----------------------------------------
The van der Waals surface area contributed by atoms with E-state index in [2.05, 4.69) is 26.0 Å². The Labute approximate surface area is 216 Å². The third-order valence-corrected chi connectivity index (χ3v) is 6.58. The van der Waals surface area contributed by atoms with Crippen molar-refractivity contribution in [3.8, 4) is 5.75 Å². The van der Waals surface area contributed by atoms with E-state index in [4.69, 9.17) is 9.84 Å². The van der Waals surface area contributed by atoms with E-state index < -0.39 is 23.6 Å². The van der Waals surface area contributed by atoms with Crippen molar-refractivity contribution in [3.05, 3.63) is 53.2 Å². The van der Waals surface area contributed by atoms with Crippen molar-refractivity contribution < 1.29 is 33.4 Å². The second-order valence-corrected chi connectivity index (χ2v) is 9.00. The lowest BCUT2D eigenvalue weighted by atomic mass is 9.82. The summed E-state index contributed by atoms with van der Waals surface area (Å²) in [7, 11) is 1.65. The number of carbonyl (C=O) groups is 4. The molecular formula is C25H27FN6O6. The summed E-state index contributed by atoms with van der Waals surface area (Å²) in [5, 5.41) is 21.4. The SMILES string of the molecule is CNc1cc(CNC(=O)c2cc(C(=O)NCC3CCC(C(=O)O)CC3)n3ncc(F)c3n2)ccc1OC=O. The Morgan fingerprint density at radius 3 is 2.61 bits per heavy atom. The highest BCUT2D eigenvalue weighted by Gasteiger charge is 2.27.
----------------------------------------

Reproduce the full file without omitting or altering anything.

The van der Waals surface area contributed by atoms with E-state index in [2.05, 4.69) is 26.0 Å². The Labute approximate surface area is 216 Å². The third-order valence-corrected chi connectivity index (χ3v) is 6.58. The van der Waals surface area contributed by atoms with Crippen molar-refractivity contribution in [3.8, 4) is 5.75 Å². The van der Waals surface area contributed by atoms with E-state index in [4.69, 9.17) is 9.84 Å². The van der Waals surface area contributed by atoms with E-state index < -0.39 is 23.6 Å². The van der Waals surface area contributed by atoms with Crippen molar-refractivity contribution in [3.05, 3.63) is 53.2 Å². The van der Waals surface area contributed by atoms with Crippen molar-refractivity contribution < 1.29 is 33.4 Å². The second-order valence-corrected chi connectivity index (χ2v) is 9.00. The lowest BCUT2D eigenvalue weighted by atomic mass is 9.82. The summed E-state index contributed by atoms with van der Waals surface area (Å²) in [7, 11) is 1.65. The number of carbonyl (C=O) groups is 4. The molecular formula is C25H27FN6O6. The summed E-state index contributed by atoms with van der Waals surface area (Å²) in [5, 5.41) is 21.4. The SMILES string of the molecule is CNc1cc(CNC(=O)c2cc(C(=O)NCC3CCC(C(=O)O)CC3)n3ncc(F)c3n2)ccc1OC=O. The Morgan fingerprint density at radius 3 is 2.61 bits per heavy atom. The highest BCUT2D eigenvalue weighted by Gasteiger charge is 2.27.